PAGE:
The climate may still be tough for consolidators and independents, but is one group faring better?
The boarded up shops around Perkins Slade’s Birmingham offices are a sign of Britain’s hard economic times. The city was one of the worst struck by the recession, with Jobseeker’s Allowance claimants tripling to 45,000 between 2008 and 2009.
The effects of the economic downturn still linger on and, combined with the soft market, it means that insurance trading is as tough as ever.
Perkins Slade’s recently released 2011 accounts state that 2012 is “expected to remain difficult” amid the challenging economic climate, while it could be a “number of years” before the market hardens.
Perkins Slade’s larger nearby Midlands rival, consolidator Oval, shares a similar sentiment.
Former chief executive Phillip Hodson, quoted in the firm’s 2010/11 accounts, said its brokering arm had “undergone eight years of declining rates and three years of economic malaise”.
Close watch on overheads
The challenges these two must overcome are representative of the obstacles faced by independent brokers and consolidators up and down the country.
So, how are the independents and consolidators coping with the challenges? And who is coming out on top in these hard times?
First, it’s clear that both groups have much in common. Both are having to keep their expense base very tightly in check. Redundancies, wage freezes and a close watch on overheads, such as corporate entertainment expenses, have all been the order of the day.
Despite this, both consolidators and brokers are still investing, in the hope of boosting sales.
Perkins Slade chief executive Nick Tamblyn says his company is investing in technology solutions, new hires and marketing.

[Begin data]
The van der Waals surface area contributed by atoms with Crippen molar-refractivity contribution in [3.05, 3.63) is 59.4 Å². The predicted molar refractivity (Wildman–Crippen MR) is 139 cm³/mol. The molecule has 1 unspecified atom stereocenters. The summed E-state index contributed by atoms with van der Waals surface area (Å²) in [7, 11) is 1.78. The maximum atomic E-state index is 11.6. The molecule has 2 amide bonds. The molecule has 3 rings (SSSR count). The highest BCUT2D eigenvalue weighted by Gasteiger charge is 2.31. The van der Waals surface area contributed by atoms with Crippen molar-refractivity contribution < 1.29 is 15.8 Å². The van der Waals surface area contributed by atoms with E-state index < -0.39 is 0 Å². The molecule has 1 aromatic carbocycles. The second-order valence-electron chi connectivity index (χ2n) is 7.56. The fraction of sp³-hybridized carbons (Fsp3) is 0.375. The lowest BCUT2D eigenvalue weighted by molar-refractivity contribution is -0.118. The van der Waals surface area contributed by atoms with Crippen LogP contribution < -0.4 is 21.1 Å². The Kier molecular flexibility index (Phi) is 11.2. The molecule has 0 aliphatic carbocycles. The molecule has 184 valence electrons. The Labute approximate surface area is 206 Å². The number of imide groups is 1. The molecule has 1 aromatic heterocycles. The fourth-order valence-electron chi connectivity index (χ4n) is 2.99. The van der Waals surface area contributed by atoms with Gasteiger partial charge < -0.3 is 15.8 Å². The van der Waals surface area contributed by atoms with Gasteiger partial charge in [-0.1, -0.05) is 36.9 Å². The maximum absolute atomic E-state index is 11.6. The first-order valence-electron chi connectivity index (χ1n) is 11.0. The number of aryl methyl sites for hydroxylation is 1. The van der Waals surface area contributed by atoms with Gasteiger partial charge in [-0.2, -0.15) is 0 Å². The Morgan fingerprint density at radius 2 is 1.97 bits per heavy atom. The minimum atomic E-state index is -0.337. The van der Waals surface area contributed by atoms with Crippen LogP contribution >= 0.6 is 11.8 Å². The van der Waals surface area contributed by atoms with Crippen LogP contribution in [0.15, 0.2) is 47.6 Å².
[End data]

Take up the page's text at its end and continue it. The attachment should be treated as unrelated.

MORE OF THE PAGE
“It’s a challenging market,” he says. “The operating profits are pretty flat, and that’s in part because we are investing in the cost base. But, equally, that’s because some of our clients are finding the going tough and have reduced in size. And it’s still a soft market.”
The consolidators are investing too. Oval, for example, is rolling out Acturis software to all Oval acquisitions, and improving placement, customer service and retention.
Where there is a big difference between the two groups is the strategy for growth. The consolidators have a large and diversified business, which is ripe for cross-selling.
Jelf is one of the smaller consolidators that has fared well in the downturn through cross-selling. It has an employee benefits arm, an insurance broking division and a healthcare division.
Jelf’s new business sales increased 14% in the six months to March 2012, driven by organic growth.
Chief executive Alex Alway says: “That [cross-selling] is exactly what we are doing. And if you look at one or two of the other [consolidators’]strategies, such as [those of] Giles, they’ve set up a healthcare arm.
“More and more people are thinking about going back to the same customers and offering them greater levels of service across the same piste.”The smaller independent brokers do not have the same level of diversification from which to extract value, but what many do have are specialist skills.
Since the downturn, schemes have become a breadwinner for brokers. MGA UK General works with brokers to establish schemes deals. Earlier this year it signed a series of such deals worth nearly £30m gross written premium.